THE NGO NETWORK ALLIANCE PROJECT - an online community for Zimbabwean activists  
 View archive by sector


Back to Index

This article participates on the following special index pages:

  • Strikes and Protests 2007/8 - Index of articles

  • Zimbabwe extends ban on protests, rallies in Harare
    May 24, 2007

    View Save Zimbabwe Campaign index of images and articles

    HARARE (Reuters) - Zimbabwe police on Thursday extended a ban on political rallies and protests in Harare which the country's embattled opposition has likened to "a state of emergency." President Robert Mugabe's government imposed a 3-month ban against rallies and demonstrations in February over fears of an opposition uprising in the face of a deepening economic crisis.

    The Zimbabwe Broadcasting Corporation (ZBC) reported that police authorities had extended the ban by another month in central Harare and in several volatile townships in the capital "in the interest of preserving peace and public order."

    Government and opposition officials were not immediately available for comment. But ZBC said police spokesman Wayne Bvudzijena had warned that police would be tough with anyone who breaks the law.

    The main opposition Movement for Democratic Change (MDC) is still waiting for the courts to hear its petition against the initial ban, which it likened to a state of emergency and came alongside a government crackdown on its leaders. Mugabe's ZANU-PF administration has routinely used riot police squads to crush anti-government rallies, most recently on May 8 when they used rubber batons to disperse a march by human rights lawyers protesting against the arrest of two colleagues.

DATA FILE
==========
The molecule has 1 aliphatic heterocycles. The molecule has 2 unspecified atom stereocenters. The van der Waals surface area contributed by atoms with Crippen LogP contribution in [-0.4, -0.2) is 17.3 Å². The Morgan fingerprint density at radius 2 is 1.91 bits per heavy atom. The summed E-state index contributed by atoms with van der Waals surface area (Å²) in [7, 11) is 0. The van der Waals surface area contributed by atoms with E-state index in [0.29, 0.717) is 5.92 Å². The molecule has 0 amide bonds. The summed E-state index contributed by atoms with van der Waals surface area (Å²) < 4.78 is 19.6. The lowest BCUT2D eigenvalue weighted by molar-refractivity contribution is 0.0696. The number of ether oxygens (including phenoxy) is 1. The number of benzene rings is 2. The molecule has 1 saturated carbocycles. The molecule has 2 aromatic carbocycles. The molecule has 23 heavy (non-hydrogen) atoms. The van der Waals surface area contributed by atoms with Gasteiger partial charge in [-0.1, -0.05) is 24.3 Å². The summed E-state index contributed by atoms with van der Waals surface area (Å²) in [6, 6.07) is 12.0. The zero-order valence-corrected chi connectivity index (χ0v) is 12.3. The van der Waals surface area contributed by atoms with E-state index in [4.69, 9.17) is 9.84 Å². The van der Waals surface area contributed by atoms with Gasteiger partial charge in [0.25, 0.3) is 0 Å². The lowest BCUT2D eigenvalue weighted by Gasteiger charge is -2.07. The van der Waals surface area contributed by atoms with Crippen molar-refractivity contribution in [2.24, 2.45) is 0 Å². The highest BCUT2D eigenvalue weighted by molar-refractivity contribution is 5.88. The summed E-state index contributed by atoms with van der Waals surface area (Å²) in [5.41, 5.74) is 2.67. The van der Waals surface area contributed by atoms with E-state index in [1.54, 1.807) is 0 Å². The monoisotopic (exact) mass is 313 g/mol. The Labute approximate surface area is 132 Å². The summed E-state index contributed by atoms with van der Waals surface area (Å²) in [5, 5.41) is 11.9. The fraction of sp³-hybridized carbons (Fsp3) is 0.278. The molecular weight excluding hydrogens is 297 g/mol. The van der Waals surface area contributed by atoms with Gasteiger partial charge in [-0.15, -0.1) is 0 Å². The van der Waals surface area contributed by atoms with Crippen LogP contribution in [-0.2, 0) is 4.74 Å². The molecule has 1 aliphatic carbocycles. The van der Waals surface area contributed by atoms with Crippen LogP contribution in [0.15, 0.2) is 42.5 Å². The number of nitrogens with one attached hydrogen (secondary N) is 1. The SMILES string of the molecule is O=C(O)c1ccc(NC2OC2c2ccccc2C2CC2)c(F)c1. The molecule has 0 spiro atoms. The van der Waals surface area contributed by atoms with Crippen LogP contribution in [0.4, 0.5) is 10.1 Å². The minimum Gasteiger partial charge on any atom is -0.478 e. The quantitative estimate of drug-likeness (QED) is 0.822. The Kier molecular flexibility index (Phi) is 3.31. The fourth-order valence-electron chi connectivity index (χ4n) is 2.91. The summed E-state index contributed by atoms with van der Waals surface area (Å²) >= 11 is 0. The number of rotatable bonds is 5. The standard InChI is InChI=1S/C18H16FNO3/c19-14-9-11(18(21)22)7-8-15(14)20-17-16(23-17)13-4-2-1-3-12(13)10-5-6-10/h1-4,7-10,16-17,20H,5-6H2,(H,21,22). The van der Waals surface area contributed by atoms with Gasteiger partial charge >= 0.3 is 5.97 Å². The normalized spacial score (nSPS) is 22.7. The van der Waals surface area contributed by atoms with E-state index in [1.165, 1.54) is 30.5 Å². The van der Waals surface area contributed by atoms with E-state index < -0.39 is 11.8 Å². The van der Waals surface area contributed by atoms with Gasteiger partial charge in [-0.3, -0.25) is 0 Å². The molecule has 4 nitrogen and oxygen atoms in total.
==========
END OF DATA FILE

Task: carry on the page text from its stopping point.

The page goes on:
Tensions rose sharply in early March after opposition leader Morgan Tsvangirai and dozens of other MDC members sustained serious injuries after being arrested by police at an aborted prayer rally in Harare.

    The 83-year-old Mugabe accuses the MDC of being stooges of Zimbabwe's former colonial power Britain in an effort to oust his government as punishment for seizing and redistributing white-owned commercial farms to landless blacks.

    London denies there is such a plot, and the MDC says it is not a puppet party.

    Critics say Mugabe has mismanaged Zimbabwe's economy and violated human rights, sending the once-prosperous nation into a crisis marked by inflation of more than 3,700 percent, unemployment of more than 80 percent and chronic shortages of food and fuel.

    Please credit if you make use of material from this website. This work is licensed under a Creative Commons License unless stated otherwise.